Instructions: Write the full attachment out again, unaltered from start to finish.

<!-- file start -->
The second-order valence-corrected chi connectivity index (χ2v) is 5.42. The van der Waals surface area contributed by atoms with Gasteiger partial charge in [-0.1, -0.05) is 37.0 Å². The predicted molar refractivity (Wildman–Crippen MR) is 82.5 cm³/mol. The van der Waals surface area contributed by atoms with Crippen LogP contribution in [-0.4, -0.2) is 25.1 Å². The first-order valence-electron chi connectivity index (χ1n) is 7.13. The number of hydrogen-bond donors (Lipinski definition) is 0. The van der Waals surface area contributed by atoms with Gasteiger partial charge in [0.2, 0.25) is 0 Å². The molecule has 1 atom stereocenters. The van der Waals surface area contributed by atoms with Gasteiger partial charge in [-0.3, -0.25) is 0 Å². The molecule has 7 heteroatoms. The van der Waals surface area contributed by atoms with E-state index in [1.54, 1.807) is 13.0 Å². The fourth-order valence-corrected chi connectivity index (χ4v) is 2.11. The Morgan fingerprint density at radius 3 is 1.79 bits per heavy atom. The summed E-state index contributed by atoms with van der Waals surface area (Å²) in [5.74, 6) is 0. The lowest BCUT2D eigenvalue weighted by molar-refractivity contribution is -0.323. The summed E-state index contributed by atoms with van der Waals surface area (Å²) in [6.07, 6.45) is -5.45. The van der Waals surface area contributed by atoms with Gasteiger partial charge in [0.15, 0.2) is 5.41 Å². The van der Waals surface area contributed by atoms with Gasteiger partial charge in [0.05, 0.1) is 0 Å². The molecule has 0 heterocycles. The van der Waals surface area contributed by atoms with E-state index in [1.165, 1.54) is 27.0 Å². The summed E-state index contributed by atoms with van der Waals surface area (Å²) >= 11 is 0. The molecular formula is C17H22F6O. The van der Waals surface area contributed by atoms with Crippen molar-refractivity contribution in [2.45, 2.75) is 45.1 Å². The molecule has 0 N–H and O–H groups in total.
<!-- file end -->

The second-order valence-corrected chi connectivity index (χ2v) is 5.42. The van der Waals surface area contributed by atoms with Gasteiger partial charge in [-0.1, -0.05) is 37.0 Å². The predicted molar refractivity (Wildman–Crippen MR) is 82.5 cm³/mol. The van der Waals surface area contributed by atoms with Crippen LogP contribution in [-0.4, -0.2) is 25.1 Å². The first-order valence-electron chi connectivity index (χ1n) is 7.13. The number of hydrogen-bond donors (Lipinski definition) is 0. The van der Waals surface area contributed by atoms with Gasteiger partial charge in [0.2, 0.25) is 0 Å². The molecule has 1 atom stereocenters. The van der Waals surface area contributed by atoms with Gasteiger partial charge in [-0.3, -0.25) is 0 Å². The molecule has 7 heteroatoms. The van der Waals surface area contributed by atoms with E-state index in [1.54, 1.807) is 13.0 Å². The fourth-order valence-corrected chi connectivity index (χ4v) is 2.11. The Morgan fingerprint density at radius 3 is 1.79 bits per heavy atom. The summed E-state index contributed by atoms with van der Waals surface area (Å²) in [5.74, 6) is 0. The lowest BCUT2D eigenvalue weighted by molar-refractivity contribution is -0.323. The summed E-state index contributed by atoms with van der Waals surface area (Å²) in [6.07, 6.45) is -5.45. The van der Waals surface area contributed by atoms with Gasteiger partial charge in [0.15, 0.2) is 5.41 Å². The van der Waals surface area contributed by atoms with Gasteiger partial charge in [0.05, 0.1) is 0 Å². The molecule has 0 heterocycles. The van der Waals surface area contributed by atoms with E-state index in [1.165, 1.54) is 27.0 Å². The summed E-state index contributed by atoms with van der Waals surface area (Å²) >= 11 is 0. The molecular formula is C17H22F6O. The van der Waals surface area contributed by atoms with Crippen molar-refractivity contribution in [2.45, 2.75) is 45.1 Å². The molecule has 0 N–H and O–H groups in total.